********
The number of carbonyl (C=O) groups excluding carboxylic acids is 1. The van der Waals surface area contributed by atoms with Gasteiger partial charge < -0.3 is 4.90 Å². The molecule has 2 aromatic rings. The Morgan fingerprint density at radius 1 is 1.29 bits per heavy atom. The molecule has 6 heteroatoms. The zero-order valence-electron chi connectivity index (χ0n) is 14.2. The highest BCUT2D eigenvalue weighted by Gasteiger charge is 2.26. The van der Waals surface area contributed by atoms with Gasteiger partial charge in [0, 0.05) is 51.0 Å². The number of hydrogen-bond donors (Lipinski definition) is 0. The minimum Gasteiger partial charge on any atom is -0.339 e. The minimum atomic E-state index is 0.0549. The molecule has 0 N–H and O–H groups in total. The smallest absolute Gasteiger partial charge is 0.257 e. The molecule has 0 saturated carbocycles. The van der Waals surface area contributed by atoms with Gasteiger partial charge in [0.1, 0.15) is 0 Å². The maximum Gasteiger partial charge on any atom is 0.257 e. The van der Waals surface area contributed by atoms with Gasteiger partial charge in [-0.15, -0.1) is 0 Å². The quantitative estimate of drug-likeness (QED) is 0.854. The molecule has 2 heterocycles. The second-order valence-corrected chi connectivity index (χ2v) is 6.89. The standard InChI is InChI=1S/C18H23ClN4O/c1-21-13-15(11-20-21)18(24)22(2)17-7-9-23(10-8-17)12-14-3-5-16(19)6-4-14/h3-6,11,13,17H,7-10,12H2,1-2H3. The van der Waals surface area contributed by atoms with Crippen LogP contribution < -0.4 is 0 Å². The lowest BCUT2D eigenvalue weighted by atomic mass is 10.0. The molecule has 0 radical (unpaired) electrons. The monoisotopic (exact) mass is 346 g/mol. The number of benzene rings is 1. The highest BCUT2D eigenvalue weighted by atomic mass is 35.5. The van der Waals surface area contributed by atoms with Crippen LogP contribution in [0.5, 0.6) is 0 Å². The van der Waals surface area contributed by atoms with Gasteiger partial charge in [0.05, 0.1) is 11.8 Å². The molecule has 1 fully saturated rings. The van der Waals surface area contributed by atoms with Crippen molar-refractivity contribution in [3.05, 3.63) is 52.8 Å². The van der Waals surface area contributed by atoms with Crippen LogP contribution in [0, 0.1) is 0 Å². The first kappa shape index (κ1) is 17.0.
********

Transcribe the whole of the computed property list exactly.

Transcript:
The number of carbonyl (C=O) groups excluding carboxylic acids is 1. The van der Waals surface area contributed by atoms with Gasteiger partial charge < -0.3 is 4.90 Å². The molecule has 2 aromatic rings. The Morgan fingerprint density at radius 1 is 1.29 bits per heavy atom. The molecule has 6 heteroatoms. The zero-order valence-electron chi connectivity index (χ0n) is 14.2. The highest BCUT2D eigenvalue weighted by Gasteiger charge is 2.26. The van der Waals surface area contributed by atoms with Gasteiger partial charge in [0, 0.05) is 51.0 Å². The number of hydrogen-bond donors (Lipinski definition) is 0. The minimum Gasteiger partial charge on any atom is -0.339 e. The minimum atomic E-state index is 0.0549. The molecule has 0 N–H and O–H groups in total. The smallest absolute Gasteiger partial charge is 0.257 e. The molecule has 0 saturated carbocycles. The van der Waals surface area contributed by atoms with Gasteiger partial charge in [0.1, 0.15) is 0 Å². The maximum Gasteiger partial charge on any atom is 0.257 e. The van der Waals surface area contributed by atoms with Gasteiger partial charge in [-0.15, -0.1) is 0 Å². The quantitative estimate of drug-likeness (QED) is 0.854. The molecule has 2 heterocycles. The second-order valence-corrected chi connectivity index (χ2v) is 6.89. The standard InChI is InChI=1S/C18H23ClN4O/c1-21-13-15(11-20-21)18(24)22(2)17-7-9-23(10-8-17)12-14-3-5-16(19)6-4-14/h3-6,11,13,17H,7-10,12H2,1-2H3. The van der Waals surface area contributed by atoms with Crippen LogP contribution < -0.4 is 0 Å². The lowest BCUT2D eigenvalue weighted by atomic mass is 10.0. The molecule has 0 radical (unpaired) electrons. The monoisotopic (exact) mass is 346 g/mol. The number of benzene rings is 1. The highest BCUT2D eigenvalue weighted by atomic mass is 35.5. The van der Waals surface area contributed by atoms with Crippen LogP contribution in [0.5, 0.6) is 0 Å². The van der Waals surface area contributed by atoms with Gasteiger partial charge in [0.05, 0.1) is 11.8 Å². The molecule has 1 fully saturated rings. The van der Waals surface area contributed by atoms with Crippen molar-refractivity contribution in [3.05, 3.63) is 52.8 Å². The van der Waals surface area contributed by atoms with Crippen LogP contribution in [0, 0.1) is 0 Å². The first kappa shape index (κ1) is 17.0.